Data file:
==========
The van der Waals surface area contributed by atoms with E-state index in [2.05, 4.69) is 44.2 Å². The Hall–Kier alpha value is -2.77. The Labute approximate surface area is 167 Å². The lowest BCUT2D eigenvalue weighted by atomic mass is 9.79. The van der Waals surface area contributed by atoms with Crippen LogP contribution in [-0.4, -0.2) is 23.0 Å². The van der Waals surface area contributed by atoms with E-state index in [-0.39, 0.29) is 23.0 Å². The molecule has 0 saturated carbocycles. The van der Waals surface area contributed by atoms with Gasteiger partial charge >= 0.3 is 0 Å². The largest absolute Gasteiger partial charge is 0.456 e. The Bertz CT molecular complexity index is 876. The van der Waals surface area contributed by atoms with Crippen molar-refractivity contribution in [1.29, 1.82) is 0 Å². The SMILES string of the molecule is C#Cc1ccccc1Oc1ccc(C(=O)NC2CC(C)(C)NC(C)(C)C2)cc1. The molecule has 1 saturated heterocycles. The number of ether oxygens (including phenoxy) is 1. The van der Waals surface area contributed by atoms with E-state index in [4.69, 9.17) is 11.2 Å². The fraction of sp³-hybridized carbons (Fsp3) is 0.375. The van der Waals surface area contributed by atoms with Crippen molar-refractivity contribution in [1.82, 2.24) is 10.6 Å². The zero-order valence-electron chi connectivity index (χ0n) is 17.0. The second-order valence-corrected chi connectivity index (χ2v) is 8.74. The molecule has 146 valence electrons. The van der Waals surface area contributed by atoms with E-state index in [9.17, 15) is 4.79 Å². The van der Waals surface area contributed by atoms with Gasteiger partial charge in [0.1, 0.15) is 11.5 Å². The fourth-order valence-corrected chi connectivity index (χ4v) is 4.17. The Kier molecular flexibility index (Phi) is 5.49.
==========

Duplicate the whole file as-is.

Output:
The van der Waals surface area contributed by atoms with E-state index in [2.05, 4.69) is 44.2 Å². The Hall–Kier alpha value is -2.77. The Labute approximate surface area is 167 Å². The lowest BCUT2D eigenvalue weighted by atomic mass is 9.79. The van der Waals surface area contributed by atoms with Crippen LogP contribution in [-0.4, -0.2) is 23.0 Å². The van der Waals surface area contributed by atoms with E-state index in [-0.39, 0.29) is 23.0 Å². The molecule has 0 saturated carbocycles. The van der Waals surface area contributed by atoms with Gasteiger partial charge >= 0.3 is 0 Å². The largest absolute Gasteiger partial charge is 0.456 e. The Bertz CT molecular complexity index is 876. The van der Waals surface area contributed by atoms with Crippen molar-refractivity contribution in [1.29, 1.82) is 0 Å². The SMILES string of the molecule is C#Cc1ccccc1Oc1ccc(C(=O)NC2CC(C)(C)NC(C)(C)C2)cc1. The molecule has 1 saturated heterocycles. The number of ether oxygens (including phenoxy) is 1. The van der Waals surface area contributed by atoms with E-state index in [4.69, 9.17) is 11.2 Å². The fraction of sp³-hybridized carbons (Fsp3) is 0.375. The van der Waals surface area contributed by atoms with Crippen molar-refractivity contribution in [1.82, 2.24) is 10.6 Å². The zero-order valence-electron chi connectivity index (χ0n) is 17.0. The second-order valence-corrected chi connectivity index (χ2v) is 8.74. The molecule has 146 valence electrons. The van der Waals surface area contributed by atoms with E-state index in [9.17, 15) is 4.79 Å². The van der Waals surface area contributed by atoms with Gasteiger partial charge in [0.1, 0.15) is 11.5 Å². The fourth-order valence-corrected chi connectivity index (χ4v) is 4.17. The Kier molecular flexibility index (Phi) is 5.49.